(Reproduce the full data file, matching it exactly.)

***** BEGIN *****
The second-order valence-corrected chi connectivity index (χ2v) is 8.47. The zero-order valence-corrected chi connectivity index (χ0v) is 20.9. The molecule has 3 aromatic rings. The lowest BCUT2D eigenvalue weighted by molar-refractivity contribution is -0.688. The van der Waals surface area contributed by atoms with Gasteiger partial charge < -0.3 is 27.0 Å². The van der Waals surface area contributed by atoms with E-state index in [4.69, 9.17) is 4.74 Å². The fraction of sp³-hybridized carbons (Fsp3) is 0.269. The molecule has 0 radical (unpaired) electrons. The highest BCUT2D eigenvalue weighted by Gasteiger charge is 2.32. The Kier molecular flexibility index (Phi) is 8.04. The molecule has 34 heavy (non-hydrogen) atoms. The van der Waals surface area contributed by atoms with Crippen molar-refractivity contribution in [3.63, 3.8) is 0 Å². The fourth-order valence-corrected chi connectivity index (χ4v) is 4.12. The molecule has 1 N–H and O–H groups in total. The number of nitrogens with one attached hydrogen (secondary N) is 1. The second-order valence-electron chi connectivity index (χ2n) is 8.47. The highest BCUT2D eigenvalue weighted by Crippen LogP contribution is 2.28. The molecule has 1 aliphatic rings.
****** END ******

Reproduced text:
The second-order valence-corrected chi connectivity index (χ2v) is 8.47. The zero-order valence-corrected chi connectivity index (χ0v) is 20.9. The molecule has 3 aromatic rings. The lowest BCUT2D eigenvalue weighted by molar-refractivity contribution is -0.688. The van der Waals surface area contributed by atoms with Gasteiger partial charge < -0.3 is 27.0 Å². The van der Waals surface area contributed by atoms with E-state index in [4.69, 9.17) is 4.74 Å². The fraction of sp³-hybridized carbons (Fsp3) is 0.269. The molecule has 0 radical (unpaired) electrons. The highest BCUT2D eigenvalue weighted by Gasteiger charge is 2.32. The Kier molecular flexibility index (Phi) is 8.04. The molecule has 34 heavy (non-hydrogen) atoms. The van der Waals surface area contributed by atoms with Crippen molar-refractivity contribution in [3.63, 3.8) is 0 Å². The fourth-order valence-corrected chi connectivity index (χ4v) is 4.12. The molecule has 1 N–H and O–H groups in total. The number of nitrogens with one attached hydrogen (secondary N) is 1. The second-order valence-electron chi connectivity index (χ2n) is 8.47. The highest BCUT2D eigenvalue weighted by Crippen LogP contribution is 2.28. The molecule has 1 aliphatic rings.